Skip navigation

TCC biz whiz captures second place in global competition

Tidewater Community College Funeral Services student Jaden Fowlkes took second place in an entrepreneur competition held at the Virginia Beach Campus on Jan. 21.

He was one of six Virginia student entrepreneurs who presented their businesses in a shark-tank style competition for the ultimate prize of up to $50,000.

All six students started a business while in college and competed in the Entrepreneurs’ Organization’s Global Student Entrepreneur Awards. They pitched ideas to a panel of judges, with ideas ranging technology, board games and real-estate.

Jaden with his parents Jeff and Tonya McDowell.

“The event was amazing, even life-changing,” Jaden said. “It made it easier to see the value of my business and boosted my resolve of helping funeral homes better serve their families with technology.”

Jaden, 19, learned the ropes of the funeral services business as a teenager working for Fitchett-Mann Funeral Services in South Norfolk.

Today, he has his own business, J. Fowlkes Consulting, and provides branding, marketing and access to needed technology for funeral homes.

“I’m working to pull funeral homes into the 21st Century by connecting them with live streaming; cyber security and database management; funeral home administration; and website and social media support,” Jaden said. “I want them to have access to the best technology at a fair price so they can meet the needs of their clients.”

The Grassfield High graduate plans a career in the field and is pursuing an Associate of Applied Science in Funeral Services which he will complete in 2024.

Jaden credits Dean Nancy Prather-Johnson with helping him on his journey and being a mentor and one of his biggest supporters. “She has been a lifesaver and connected me with so many opportunities, including this one!”

Two other TCC students were recognized during the competition including Maria Arely Jimenez who earned 4th place and Lexus Ashley Lee for 6th place.

Winners received certificates, mentorship and investment opportunities. Virginia Commonwealth University student Jack Phillip Oppenheim was the 1st place winner. He will compete in the final competition that will be held in Africa.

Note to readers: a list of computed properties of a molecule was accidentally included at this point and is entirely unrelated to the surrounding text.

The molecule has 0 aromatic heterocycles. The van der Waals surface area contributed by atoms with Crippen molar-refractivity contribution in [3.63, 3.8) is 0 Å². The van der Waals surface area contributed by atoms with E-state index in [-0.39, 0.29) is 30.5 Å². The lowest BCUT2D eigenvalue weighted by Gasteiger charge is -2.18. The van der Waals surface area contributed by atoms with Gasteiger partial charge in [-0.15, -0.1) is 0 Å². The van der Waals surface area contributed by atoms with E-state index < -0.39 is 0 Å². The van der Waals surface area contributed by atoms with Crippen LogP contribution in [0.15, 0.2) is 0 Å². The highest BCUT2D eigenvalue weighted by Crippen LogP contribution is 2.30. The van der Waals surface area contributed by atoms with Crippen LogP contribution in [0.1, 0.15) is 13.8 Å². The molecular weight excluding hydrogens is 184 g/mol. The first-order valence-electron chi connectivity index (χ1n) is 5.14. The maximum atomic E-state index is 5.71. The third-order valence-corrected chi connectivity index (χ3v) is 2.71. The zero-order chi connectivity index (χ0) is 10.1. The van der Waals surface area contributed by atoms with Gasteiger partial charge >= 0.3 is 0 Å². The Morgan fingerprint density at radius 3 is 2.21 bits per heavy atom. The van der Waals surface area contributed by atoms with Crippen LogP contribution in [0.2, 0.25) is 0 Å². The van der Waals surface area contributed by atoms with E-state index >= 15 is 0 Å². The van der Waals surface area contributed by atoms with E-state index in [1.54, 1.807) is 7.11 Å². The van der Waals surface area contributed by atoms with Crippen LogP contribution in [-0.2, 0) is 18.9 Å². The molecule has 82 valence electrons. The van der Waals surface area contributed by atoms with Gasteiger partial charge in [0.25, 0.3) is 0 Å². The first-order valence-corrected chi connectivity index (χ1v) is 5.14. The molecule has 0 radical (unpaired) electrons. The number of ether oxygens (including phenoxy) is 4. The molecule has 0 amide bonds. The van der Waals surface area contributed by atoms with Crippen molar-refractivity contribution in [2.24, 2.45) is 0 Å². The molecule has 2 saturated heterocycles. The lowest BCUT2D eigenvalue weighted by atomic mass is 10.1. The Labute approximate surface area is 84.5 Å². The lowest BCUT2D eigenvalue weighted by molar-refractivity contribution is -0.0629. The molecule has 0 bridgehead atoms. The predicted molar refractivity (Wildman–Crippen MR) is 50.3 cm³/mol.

For more information about TCC business programs and opportunities, contact Prather-Johnson at

Dual enrollment students who took care of business at TCC now thriving at James Madison University

Leora Friedman and Landon Elforsi didn’t want to waste time or money in college given the daunting load both anticipated as undergraduates in James Madison University’s College of Business this fall.

Both are among the inaugural class of graduates from the Entrepreneurship and Business Academy, a partnership between Tidewater Community College and Kempsville High School.

The academy offers three strands of study: entrepreneurship/innovation; business information; and the area that best suited Elforsi and Friedman, corporate finance. Students accepted into the academy are exposed to multiple dual enrollment credit opportunities, which allow them to earn an associate degree while in high school.

Last May, Friedman and Elforsi, along with a dozen of their peers, earned TCC’s Associate of Science in Business Administration. A month later, they completed their high school diplomas.

All of their general education requirements and six of the nine courses required for admission to JMU’s College of Business — ranked in the top 20 among public institutions nationwide — transferred seamlessly. Five of the 14 graduates of the academy attend JMU.

“The opportunity at TCC was very good,” said Elforsi, a finance major who was also accepted into the University of Virginia. “To be offered to complete two years of college before you graduate high school — especially when you’re completing the college part that nobody wants to do — I think it’s great!”

Essentially, the dual enrollment program added up to the future financial advisor, who did not want to pay four-year tuition rates for biology, communication and the other courses that typically fill a college freshman’s schedule.

Friedman’s mouthful of a double major — quantitative finance and math— is arguably the most rigorous at JMU’s College of Business. Fewer than 20 graduate from it every semester. A high level of difficulty appeals to Friedman, who is appreciative that she can commit so much time this semester to her business classes as dual enrollment through TCC satisfied all of her gen-ed requirements.

“It’s definitely one of the harder majors here,” said Friedman, who added an economics minor. “Now that I don’t have to take those gen-ed classes, I can really focus on my harder classes and take less credits each semester. I don’t have to worry about writing a paper on something that doesn’t really interest me.”

Both embrace numbers and mathematics and have for as long as they can remember. Elforsi, 18 and already talking about opening a Roth IRA, jokes he would return from vacation with more money than he left with. Friedman enjoyed math even in elementary school and embraces calculus with a passion.

“When I did the AP Calculus exam I did really well,” she said. “That’s how I knew I should major in it in college.”

In addition to the credits and accounting firm internships completed by each, Elforsi and Friedman felt prepared for the demands of the college classroom. They credit their TCC foundation for that.

“In college, the work is put on you rather than the teacher telling you what to do,” Friedman said. “You have to study. It totally helped me now that I’m at a university. I’m more used to it than my peers.”

Elforsi recommends the academy for those driven to succeed.

“Take dual enrollment over AP classes,” Elforsi said. “Because if you do well in a dual enrollment class, that’s guaranteed college credit.”

For more information, contact Meghan Timlin, academy coordinator at .